I read the Baltimore Sun this morning and actually agreed with (most of) a column by Tom Schaller.
The truth about speed cameras is that they are designed to generate revenue. If a driver can admit the violation and pay the fine with no points on his or her license, there's clearly no intent to sort out bad drivers from good ones. Although Maryland will use them only near construction sites and schools, one senses a camel's nose poking inside the tent.
Frankly, what's really happening here is an attempt to tax people who are unfamiliar with the location of the cameras, instead of just raising taxes in a more direct way. As I have argued in this space before, modern voters want more spending but insist on never paying higher income or property taxes (a consequence of the anti-tax revolt that began in California in the mid-1960s, was ratcheted up during Ronald Reagan's presidency and grew to new heights of fiscal irresponsibility during George W. Bush's and, yes, Barack Obama's administrations).
Thus, new and creative forms of taxation must be invented: Sin taxes on junk food, users fees on this or that, new lotteries and slots legalization are all an exercise in deluding ourselves into thinking we can somehow mask taxes or foist them on somebody else. I'm wary of proposals to replace the tax code wholesale with a flat income tax or a universal consumption tax. But when the conservatives who support these alternatives complain that the complexities of the tax code are a form of deceit by politicians and self-deceit by voters, they are right.
As for driving while texting (DWT), there is a heavy whiff of political bullying - not to mention political posturing for the coming 2010 state election cycle - in the new law banning the practice. The target of that bullying is younger drivers.
And frankly, I'm as stunned as you that a liberal Democrat would actually talk sensibly about these issue. Schaller is right in hat Democrats find speed cameras, red-light cameras, and things of this ilk to be nothing more than revenue enhancers. Take a look at this case from Montana:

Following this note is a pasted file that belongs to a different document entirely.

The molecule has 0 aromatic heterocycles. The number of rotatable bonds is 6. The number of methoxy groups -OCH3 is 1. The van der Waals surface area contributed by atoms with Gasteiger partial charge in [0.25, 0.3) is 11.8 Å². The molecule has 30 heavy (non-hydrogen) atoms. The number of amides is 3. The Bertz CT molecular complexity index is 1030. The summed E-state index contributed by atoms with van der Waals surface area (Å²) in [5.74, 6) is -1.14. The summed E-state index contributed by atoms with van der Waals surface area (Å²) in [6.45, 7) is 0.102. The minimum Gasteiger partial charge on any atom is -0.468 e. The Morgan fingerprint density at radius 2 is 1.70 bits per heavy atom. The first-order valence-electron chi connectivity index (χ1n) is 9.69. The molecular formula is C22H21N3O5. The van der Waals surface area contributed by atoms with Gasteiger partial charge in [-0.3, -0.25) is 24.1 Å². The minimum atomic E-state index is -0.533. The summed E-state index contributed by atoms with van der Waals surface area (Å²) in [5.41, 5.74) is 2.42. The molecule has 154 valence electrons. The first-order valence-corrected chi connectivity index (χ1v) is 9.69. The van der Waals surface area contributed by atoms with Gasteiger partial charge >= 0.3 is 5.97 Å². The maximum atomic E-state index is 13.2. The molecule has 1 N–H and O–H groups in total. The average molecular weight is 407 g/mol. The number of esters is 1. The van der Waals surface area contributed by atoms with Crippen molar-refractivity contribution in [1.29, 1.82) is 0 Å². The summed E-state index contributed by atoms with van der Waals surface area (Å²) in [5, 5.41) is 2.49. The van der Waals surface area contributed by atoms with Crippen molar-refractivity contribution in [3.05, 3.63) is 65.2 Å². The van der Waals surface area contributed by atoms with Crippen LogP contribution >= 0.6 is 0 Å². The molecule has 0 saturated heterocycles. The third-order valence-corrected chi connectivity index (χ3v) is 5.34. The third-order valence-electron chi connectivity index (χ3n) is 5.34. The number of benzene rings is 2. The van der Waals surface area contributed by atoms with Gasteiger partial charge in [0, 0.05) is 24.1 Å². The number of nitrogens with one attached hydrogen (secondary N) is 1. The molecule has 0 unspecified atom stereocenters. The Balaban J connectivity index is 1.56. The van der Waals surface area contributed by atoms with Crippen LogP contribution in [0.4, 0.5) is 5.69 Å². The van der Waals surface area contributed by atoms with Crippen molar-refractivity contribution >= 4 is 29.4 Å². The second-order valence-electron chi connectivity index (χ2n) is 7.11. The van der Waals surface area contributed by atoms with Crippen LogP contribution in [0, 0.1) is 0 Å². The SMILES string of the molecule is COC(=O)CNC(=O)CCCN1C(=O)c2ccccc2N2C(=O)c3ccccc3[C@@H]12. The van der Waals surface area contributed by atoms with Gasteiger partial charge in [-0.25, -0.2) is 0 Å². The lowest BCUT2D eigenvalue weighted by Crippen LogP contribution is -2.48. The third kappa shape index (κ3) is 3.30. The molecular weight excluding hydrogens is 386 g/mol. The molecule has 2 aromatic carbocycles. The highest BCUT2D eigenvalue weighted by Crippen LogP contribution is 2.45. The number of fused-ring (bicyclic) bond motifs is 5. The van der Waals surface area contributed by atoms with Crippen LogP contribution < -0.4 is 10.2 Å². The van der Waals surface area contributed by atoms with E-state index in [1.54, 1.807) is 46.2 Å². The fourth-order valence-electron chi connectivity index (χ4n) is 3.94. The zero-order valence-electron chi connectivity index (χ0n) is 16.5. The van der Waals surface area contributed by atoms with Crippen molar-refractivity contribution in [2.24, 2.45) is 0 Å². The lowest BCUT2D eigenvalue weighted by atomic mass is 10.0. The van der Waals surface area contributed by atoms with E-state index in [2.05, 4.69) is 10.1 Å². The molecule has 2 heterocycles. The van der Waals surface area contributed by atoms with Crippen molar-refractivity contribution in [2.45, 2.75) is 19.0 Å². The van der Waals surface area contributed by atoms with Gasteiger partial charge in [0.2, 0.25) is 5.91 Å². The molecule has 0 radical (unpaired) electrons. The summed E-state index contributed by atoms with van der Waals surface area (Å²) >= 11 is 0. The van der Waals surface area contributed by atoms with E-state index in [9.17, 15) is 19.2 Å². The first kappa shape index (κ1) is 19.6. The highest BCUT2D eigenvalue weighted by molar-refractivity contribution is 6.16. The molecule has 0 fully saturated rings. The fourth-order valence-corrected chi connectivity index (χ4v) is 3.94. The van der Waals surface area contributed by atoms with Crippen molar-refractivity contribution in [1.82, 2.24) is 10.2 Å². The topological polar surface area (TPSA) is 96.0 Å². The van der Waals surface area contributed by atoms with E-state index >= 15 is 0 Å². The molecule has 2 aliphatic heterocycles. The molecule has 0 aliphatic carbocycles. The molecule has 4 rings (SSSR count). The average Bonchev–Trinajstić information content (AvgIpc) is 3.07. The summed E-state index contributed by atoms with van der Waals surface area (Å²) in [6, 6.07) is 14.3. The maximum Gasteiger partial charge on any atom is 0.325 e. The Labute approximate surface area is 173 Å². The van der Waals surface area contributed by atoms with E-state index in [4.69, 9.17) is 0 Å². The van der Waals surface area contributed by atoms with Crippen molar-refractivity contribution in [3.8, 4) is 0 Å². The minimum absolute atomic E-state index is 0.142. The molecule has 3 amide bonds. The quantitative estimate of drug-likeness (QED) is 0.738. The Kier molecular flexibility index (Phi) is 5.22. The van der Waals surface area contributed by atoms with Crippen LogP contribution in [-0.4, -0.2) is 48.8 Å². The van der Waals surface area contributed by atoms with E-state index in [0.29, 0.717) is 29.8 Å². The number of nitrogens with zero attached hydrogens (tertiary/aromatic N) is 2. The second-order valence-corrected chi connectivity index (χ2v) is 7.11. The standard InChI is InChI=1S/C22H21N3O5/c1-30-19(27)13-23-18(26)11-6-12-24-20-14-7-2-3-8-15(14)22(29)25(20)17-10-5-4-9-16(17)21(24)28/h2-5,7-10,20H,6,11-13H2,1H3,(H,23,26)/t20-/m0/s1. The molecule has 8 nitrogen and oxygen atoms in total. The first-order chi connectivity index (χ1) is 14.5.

Yellow times may shorten as the city of Billings, Montana rushes to install red light cameras before the state legislature has a chance to ban them. The Billings City Council voted 8-3 Monday to empower Redflex Traffic Systems, a private company based in Melbourne, Australia, to issue automated traffic citations in return for a cut of the revenue collected. Billings needs to act quickly because the state legislature last Thursday entered into final negotiations on legislation that would ban red light cameras.So yeah, cameras the Big Brother-esque expansion of traffic cameras are little more than ways to extract a few more bucks from you, the taxpayer. This would be a good time to remind you that you can join the effort to petition the Speed Camera bill to the ballot by joining at www.mdscamera.com.
After the House had passed legislation banning red light cameras without conditions, state Senator John Brueggeman (R-Polson) added a grandfather clause to the bill that would allow Billings, Bozeman and any other city that enters into a contract before the bill is signed to issue photo tickets without limitation. House members voted 58-42 against this loophole and insisted on convening a conference committee with the Senate to negotiate the final language.
In a memorandum to the city council, Billings Police Chief Rich St. John foresees the prospect of increased revenue from shortened yellow warning phases at intersections equipped with red light cameras.
"Changes in the yellow times after red light camera systems are in place and operational will affect the number of photographed violations, increasing the number of violations when yellow times are shortened and reducing the number of violations when yellow times are lengthened," St. John explained in a memo dated April 8.